Cholera is a severe secretory diarrhoeal illness caused by strains of the O1 and O139 serogroups of Vibrio cholerae. Millions of cases occur annually both endemically and epidemically with approximately 100 000 of those resulting in death. V. cholerae is a natural inhabitant of marine ecosystems, often found to be associated with higher organisms; infection of humans is through ingestion. Increased concentrations of V. cholerae in coastal waters during summer months, coupled with natural disasters that compromise clean water and sanitation infrastructures, often trigger epidemic cholera. The excessive watery diarrhoea associated with this disease is due to the action of cholera toxin. Cholera is effectively treated with oral rehydration therapy. The V. cholerae genome is composed of two circular chromosomes and contains laterally acquired virulence genes as part of lysogenic phages and pathogenicity islands. Pathogenesis of V. cholerae involves a number of virulence factors and is subject to complex regulation.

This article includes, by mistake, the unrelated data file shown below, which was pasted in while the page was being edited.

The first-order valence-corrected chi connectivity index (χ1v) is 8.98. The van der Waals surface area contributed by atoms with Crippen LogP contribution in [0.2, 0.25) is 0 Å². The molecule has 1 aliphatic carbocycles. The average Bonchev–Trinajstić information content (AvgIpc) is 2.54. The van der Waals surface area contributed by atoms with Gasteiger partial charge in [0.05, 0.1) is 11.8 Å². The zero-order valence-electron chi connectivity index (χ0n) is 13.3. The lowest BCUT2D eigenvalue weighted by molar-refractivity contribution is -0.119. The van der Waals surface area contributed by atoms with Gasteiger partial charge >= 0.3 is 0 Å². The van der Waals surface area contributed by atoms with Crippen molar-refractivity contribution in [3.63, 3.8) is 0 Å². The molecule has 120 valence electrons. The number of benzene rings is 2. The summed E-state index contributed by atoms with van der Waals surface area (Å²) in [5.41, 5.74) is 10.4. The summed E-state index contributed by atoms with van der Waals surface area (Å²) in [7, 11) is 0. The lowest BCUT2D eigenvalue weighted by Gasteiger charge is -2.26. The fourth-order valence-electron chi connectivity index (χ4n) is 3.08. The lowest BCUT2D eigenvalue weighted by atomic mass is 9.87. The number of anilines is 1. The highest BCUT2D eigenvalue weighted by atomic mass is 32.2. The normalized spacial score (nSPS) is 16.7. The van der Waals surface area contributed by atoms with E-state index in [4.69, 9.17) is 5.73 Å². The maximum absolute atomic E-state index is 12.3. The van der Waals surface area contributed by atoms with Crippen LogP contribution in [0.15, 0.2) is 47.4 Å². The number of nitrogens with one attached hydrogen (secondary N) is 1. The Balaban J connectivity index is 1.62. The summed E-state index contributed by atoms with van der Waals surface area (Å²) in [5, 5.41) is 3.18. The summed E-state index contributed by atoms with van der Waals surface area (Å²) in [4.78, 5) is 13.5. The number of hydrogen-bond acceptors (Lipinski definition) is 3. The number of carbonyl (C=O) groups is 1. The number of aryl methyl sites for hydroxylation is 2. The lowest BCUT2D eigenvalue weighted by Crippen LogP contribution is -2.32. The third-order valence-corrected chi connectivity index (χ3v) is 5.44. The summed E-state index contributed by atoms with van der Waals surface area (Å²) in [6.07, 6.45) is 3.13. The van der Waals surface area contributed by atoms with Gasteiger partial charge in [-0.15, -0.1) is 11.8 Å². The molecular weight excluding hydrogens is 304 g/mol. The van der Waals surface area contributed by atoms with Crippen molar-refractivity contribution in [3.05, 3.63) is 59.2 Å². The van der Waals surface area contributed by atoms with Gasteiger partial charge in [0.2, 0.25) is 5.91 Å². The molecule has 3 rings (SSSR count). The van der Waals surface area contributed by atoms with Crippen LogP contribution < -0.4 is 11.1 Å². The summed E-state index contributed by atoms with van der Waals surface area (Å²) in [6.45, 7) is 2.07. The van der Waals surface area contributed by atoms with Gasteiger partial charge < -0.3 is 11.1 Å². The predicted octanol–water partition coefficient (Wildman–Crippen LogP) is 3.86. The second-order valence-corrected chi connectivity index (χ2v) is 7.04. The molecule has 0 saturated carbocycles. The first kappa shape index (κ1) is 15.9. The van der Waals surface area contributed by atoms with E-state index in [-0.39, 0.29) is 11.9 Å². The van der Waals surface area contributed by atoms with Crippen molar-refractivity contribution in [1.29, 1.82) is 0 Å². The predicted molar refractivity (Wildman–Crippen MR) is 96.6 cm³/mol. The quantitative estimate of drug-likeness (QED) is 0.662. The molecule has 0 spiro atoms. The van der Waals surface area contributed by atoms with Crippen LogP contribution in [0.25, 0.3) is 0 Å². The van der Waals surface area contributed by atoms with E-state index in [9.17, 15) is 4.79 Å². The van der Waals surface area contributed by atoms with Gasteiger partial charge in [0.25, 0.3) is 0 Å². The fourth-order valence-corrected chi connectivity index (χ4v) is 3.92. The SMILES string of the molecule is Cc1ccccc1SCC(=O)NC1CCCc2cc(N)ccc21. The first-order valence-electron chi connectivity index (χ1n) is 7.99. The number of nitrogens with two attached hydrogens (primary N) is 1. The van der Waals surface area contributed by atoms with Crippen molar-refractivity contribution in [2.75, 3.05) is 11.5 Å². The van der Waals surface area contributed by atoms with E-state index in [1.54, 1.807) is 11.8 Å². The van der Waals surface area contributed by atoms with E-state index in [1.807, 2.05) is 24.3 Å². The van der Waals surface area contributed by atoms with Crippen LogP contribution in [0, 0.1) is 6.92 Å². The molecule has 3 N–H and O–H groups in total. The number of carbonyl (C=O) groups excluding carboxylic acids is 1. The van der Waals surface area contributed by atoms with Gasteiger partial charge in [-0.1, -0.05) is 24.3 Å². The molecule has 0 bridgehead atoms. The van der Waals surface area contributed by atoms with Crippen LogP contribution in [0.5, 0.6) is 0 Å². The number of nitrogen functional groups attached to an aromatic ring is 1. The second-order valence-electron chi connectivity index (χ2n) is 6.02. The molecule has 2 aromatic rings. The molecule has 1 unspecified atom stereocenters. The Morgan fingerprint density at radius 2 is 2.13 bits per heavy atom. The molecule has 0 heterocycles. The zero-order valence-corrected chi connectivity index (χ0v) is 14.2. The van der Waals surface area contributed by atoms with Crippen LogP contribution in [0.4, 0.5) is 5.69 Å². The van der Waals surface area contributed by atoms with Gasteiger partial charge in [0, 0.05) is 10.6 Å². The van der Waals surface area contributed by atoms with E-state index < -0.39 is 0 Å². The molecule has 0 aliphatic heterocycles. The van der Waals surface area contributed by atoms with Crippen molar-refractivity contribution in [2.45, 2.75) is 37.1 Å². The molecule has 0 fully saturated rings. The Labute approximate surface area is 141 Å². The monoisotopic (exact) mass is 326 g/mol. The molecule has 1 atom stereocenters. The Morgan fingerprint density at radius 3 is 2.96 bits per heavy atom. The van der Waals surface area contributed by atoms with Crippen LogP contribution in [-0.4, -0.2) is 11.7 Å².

Key Concepts

  • Cholera is an acute secretory diarrhoeal disease caused by the bacterium Vibrio cholerae.
  • Since recording began, six cholera pandemics occurred between 1817 and 1923; the current seventh cholera pandemic began in 1961 in Indonesia.
  • Cholera occurs both endemically and epidemically.
  • V. cholerae is a natural inhabitant of marine systems around the world.
  • Cholera toxin causes deregulation of adenylate cyclase in intestinal cells, which results in a massive efflux of water and electrolytes.
  • Early rehydration therapy to restore the extensive water loss and correct electrolyte abnormalities is the foundation for effective cholera treatment.
  • Of the over 200 serogroups of V. cholerae, only serogroups 01 and 139 are capable of causing epidemic cholera.
  • Two circular chromosomes of approximately 3 Mb and 1 Mb in size comprise the V. cholerae genome.
  • Some important virulenceā€related genes are found within horizontally acquired genetic elements including lysogenic phages and pathogenicity islands.

Keywords: cholera; Vibrio cholerae; pathogen; biofilm; toxin; genome

Figure 1. Life cycle of Vibrio cholerae depicting (a) the persistence of the bacterium in its natural aquatic environment and (b) its occasional transmission to and dissemination from its human host.
Figure 2. Summary of the mechanism of action of cholera toxin.


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Further Reading

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Lambert, Bliss, and Pettis, Gregg S(Nov 2017) Cholera. In: eLS. John Wiley & Sons Ltd, Chichester. [doi: 10.1002/9780470015902.a0027200]